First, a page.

Photo by Mike Ferdinande
Activist Andrew Cissell stands in Oakland County Circuit Court on July 11 for sentencing on a conviction of illegal sale of medical marijuana.
It turns out that Michigan's medical marijuana patient fees — the $60, (previously $100) two-year cost for most patients — have made the Michigan Medical Marihuana Fund flush with cash. And to return the favor, state law enforcement has tapped that fund to aggressively crack down on marijuana.
It's like a snake eating its own tail — or rather, smoking its own tail.
According to a Detroit News
report published Monday
, metropolitan Detroit sheriff's departments spent more than $600,000 on dispensary raids over the past year. And there's plenty of money for more: according to the report, the fund has raised more than $30 million.
“I really don’t think it’s appropriate to fund law enforcement on the backs of medical marijuana patients,” medical marijuana attorney Matt Abel told the Detroit News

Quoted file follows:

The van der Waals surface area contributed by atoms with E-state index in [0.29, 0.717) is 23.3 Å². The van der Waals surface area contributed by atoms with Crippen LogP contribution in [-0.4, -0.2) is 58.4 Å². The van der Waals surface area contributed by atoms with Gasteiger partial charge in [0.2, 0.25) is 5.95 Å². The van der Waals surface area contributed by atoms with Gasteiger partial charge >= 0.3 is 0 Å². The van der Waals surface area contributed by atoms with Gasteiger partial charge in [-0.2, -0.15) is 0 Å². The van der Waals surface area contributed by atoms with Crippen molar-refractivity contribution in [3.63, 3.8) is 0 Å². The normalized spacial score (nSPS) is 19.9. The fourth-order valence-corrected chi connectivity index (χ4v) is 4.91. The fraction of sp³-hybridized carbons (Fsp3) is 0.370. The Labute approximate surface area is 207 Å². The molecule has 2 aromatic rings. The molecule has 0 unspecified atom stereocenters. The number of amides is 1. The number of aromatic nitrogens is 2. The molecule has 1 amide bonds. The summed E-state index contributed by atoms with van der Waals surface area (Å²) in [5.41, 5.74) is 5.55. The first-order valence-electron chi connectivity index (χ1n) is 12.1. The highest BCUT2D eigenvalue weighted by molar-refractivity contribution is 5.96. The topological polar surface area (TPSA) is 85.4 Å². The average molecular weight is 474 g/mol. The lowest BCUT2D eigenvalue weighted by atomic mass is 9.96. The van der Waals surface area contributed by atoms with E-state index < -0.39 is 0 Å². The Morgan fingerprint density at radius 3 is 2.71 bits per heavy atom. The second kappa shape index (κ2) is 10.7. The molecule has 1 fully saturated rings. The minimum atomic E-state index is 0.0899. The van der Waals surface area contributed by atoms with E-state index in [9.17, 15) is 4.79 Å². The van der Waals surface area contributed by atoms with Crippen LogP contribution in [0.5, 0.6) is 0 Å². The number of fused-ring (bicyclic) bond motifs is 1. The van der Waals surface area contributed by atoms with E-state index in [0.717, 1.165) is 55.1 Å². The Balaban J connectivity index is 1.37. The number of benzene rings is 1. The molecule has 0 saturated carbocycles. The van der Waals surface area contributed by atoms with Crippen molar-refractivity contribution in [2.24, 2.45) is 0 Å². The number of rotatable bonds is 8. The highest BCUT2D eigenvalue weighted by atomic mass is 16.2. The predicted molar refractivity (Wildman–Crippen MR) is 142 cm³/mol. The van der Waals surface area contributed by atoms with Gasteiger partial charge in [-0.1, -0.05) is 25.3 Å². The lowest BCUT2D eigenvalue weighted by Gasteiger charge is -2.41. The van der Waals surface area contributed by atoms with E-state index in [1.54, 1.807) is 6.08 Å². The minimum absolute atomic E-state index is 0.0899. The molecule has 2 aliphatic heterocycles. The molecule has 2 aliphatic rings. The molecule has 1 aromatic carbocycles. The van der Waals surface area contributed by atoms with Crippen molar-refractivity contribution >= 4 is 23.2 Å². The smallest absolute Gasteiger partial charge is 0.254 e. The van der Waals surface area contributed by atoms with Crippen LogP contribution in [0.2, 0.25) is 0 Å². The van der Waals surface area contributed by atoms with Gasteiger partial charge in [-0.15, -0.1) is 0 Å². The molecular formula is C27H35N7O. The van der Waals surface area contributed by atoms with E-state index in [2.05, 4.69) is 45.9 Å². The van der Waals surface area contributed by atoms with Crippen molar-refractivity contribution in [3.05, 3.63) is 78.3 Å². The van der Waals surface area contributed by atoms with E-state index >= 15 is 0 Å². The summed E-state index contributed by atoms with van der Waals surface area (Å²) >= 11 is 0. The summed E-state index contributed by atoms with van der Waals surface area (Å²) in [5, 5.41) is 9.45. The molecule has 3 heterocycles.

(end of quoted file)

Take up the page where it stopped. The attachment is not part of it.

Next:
. “… It’s really a hidden tax on patients.”
Critics say state law enforcement is overly aggressive when it comes to enforcing medical marijuana laws, often prosecuting minor offenders to the fullest extent of the law. According to last month's Metro Times cover story
, marijuana arrests are up statewide — 11 percent higher than when the medical marijuana law was enacted in 2008.
"Marijuana is low-hanging fruit," criminal defense attorney Neil Rockind told MT
. "There's no heroin smell, there's no cocaine smell. Marijuana cases for them, there's a lot of money in them and they're easy to detect. Police have the easiest time .... finding proof of and the easiest time prosecuting [them]."